Tea Polysaccharides Background and Benefits
Tea is a beverage made from the cured leaves of the tea plant, known scientifically as Camellia sinensis. It often has a slightly bitter flavor, although this can vary greatly depending on the variety. Tea leaves are categorized according to their degree of oxidation. In increasing order of oxidation, the most common categories of tea include white, green, oolong and black.
The use of tea as a beverage originates from China and is at least 4,000 years old. It was probably used for medicinal purposes earlier than that and is an essential part of Traditional Chinese Medicine (TCM). Tea was introduced to Europe in the 16th century and became highly fashionable among the upper classes by the 17th century, especially in Brittan. The commercial cultivation of tea in India dramatically reduced its price in Europe during the 19th century, making it affordable to the general population.
Tea contains many biologically active components, including polysaccharides. A polysaccharide is a chain of simple sugars linked together with glycosidic bonds. It may be a simple chain, or it may have many branches. Cellulose is a common example of a simple polysaccharide, while gum Arabic is a highly-branched polysaccharide. Black tea has the highest concentration of polysaccharides due to its greater oxidation.
Uses of Tea Polysaccharides
The most common uses of tea polysaccharides generally relate to blood sugar levels and the cardiovascular system. Additional uses are typically due to the antioxidant effects of tea polysaccharides.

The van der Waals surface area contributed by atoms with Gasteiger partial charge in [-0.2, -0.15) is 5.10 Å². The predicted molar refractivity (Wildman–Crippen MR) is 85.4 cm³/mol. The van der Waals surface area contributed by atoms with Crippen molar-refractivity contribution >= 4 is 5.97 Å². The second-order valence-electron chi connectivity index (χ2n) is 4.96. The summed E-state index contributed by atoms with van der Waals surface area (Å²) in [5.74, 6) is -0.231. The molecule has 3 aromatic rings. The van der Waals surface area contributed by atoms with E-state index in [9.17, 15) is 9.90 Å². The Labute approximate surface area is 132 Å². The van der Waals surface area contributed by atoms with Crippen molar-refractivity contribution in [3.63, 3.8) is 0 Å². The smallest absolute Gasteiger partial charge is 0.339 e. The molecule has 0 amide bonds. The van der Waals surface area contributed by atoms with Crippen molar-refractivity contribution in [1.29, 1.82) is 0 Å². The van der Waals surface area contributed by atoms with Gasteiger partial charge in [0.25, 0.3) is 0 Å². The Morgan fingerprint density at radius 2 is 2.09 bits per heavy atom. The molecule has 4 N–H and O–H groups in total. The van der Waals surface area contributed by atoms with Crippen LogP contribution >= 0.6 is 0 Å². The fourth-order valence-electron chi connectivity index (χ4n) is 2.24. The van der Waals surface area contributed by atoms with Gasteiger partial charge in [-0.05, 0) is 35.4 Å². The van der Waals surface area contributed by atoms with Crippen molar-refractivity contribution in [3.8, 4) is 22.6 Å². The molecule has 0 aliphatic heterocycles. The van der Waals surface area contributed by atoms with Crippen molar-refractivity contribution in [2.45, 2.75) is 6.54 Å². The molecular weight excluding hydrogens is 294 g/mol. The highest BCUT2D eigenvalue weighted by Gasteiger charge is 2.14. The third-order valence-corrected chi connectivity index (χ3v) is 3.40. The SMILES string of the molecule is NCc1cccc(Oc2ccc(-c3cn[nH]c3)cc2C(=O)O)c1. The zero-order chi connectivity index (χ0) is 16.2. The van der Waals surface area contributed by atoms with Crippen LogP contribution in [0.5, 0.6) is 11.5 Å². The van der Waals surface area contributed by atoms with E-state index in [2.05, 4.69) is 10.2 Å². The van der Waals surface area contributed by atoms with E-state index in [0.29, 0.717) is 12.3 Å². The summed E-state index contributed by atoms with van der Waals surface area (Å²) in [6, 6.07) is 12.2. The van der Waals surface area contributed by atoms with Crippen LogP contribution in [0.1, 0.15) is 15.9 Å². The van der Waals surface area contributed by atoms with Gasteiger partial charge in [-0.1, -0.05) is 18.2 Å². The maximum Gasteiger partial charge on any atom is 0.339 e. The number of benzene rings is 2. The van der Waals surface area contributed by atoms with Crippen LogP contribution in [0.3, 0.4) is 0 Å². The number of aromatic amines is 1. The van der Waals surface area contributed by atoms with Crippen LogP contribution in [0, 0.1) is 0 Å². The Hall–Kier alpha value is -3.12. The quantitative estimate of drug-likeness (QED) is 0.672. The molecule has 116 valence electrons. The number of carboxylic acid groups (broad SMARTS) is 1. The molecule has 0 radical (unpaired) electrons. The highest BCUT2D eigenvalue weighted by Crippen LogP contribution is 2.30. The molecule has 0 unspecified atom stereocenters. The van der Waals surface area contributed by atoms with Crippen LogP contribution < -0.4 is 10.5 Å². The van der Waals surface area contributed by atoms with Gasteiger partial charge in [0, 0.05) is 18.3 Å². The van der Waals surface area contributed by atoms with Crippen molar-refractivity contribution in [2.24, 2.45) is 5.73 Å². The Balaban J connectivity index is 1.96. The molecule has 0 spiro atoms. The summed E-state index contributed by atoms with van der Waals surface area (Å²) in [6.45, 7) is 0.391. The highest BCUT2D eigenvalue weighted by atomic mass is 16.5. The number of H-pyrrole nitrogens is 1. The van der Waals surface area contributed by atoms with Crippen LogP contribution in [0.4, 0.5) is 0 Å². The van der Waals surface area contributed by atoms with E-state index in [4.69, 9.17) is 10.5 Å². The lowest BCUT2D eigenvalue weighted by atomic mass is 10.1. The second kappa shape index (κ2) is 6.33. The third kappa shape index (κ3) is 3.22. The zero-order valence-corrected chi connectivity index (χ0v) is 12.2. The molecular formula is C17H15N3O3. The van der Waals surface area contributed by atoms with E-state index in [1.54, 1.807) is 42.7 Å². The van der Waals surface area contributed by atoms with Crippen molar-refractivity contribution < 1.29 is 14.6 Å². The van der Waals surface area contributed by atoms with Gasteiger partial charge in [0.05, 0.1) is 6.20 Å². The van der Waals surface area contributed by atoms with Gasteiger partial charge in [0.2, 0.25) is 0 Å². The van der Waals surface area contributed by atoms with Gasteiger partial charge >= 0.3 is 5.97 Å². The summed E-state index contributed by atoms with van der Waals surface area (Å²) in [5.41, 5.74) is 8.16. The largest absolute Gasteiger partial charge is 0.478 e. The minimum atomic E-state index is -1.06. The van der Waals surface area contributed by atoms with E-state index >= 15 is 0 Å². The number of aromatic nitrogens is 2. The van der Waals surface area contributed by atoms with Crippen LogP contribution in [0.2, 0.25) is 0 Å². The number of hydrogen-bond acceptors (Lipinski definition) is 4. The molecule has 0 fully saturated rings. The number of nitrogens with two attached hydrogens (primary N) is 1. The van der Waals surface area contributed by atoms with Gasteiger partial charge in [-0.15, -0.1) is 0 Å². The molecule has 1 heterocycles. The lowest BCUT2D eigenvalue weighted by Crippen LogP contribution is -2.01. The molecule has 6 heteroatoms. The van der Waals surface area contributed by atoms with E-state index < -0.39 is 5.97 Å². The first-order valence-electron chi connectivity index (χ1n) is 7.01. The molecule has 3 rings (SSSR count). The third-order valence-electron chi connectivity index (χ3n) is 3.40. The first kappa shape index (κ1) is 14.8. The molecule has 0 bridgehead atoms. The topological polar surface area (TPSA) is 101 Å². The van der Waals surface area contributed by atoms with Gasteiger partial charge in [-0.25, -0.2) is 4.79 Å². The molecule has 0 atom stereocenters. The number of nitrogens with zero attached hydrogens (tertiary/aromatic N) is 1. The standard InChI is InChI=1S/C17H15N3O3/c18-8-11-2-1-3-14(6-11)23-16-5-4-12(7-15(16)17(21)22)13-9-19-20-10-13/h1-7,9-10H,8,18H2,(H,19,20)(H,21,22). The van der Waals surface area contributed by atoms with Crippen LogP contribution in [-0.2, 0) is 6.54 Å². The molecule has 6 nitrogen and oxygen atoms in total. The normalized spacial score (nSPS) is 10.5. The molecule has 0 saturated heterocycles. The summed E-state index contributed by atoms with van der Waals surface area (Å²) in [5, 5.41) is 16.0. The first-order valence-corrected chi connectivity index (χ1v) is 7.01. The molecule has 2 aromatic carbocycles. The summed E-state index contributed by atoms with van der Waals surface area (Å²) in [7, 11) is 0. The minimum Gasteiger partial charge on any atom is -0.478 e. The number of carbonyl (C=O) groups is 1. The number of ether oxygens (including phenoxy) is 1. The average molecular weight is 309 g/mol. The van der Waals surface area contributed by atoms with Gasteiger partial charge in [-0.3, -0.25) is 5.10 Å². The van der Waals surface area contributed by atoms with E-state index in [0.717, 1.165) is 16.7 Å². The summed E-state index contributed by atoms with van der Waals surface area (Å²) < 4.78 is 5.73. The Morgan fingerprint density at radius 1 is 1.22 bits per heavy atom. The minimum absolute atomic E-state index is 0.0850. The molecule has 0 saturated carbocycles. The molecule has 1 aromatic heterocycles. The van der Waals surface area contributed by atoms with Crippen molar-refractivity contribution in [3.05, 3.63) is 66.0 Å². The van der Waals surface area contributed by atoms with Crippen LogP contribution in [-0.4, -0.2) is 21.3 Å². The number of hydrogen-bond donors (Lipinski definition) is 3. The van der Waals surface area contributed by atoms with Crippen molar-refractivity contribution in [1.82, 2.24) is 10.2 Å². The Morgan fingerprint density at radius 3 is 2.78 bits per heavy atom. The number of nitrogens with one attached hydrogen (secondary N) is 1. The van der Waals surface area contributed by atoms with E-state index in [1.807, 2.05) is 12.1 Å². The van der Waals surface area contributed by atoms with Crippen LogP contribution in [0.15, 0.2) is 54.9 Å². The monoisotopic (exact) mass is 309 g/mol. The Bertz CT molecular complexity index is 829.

Blood pressure management
Tea extract may help to maintain a healthy blood pressure and support the coronary artery’s capacity. They may also help to maintain a healthy cholesterol profile.
Blood sugar management
Tea polysaccharides may help to support the body’s ability to manage blood sugar levels. It may also support the performance of beta cells in the pancreas.
Tea polysaccharides may assist in the scavenging of free radicals, which are reactive chemicals that can cause various types of cellular damage.
Tea polysaccharides may be able to help the body’s ability to manage viral infections.
Signs You May Need Tea Polysaccharides
An unhealthy blood sugar level is one of the most common reasons for taking tea polysaccharides, especially when it is due to poor performance of the beta cells. Unhealthy blood pressure caused by a coronary artery with a low capacity is also in indicator that you may benefit from tea polysaccharides. Additional cardiovascular signs that may mean you need tea polysaccharides include an unhealthy cholesterol profile and a high risk of blood clots.
Other Ingredients That May Be Of Interest
Tea theaflavins - Tea theaflavins are polyphenols that form when the flavan-3-ols in tea leaves condense during oxidation. They have significant antioxidant properties among many other benefits.
Beta glucan - Beta-glucans are a specific type of polysaccharide that consists of D-glucose molecules linked by Beta-glycosidic bonds. They are commonly used for a variety of health related purposes such as soluble fiber and texturing agents.
Synonyms and Similar Forms of Tea Polysaccharides
Camellia sinensis, white tea, green tea, oolong tea, black tea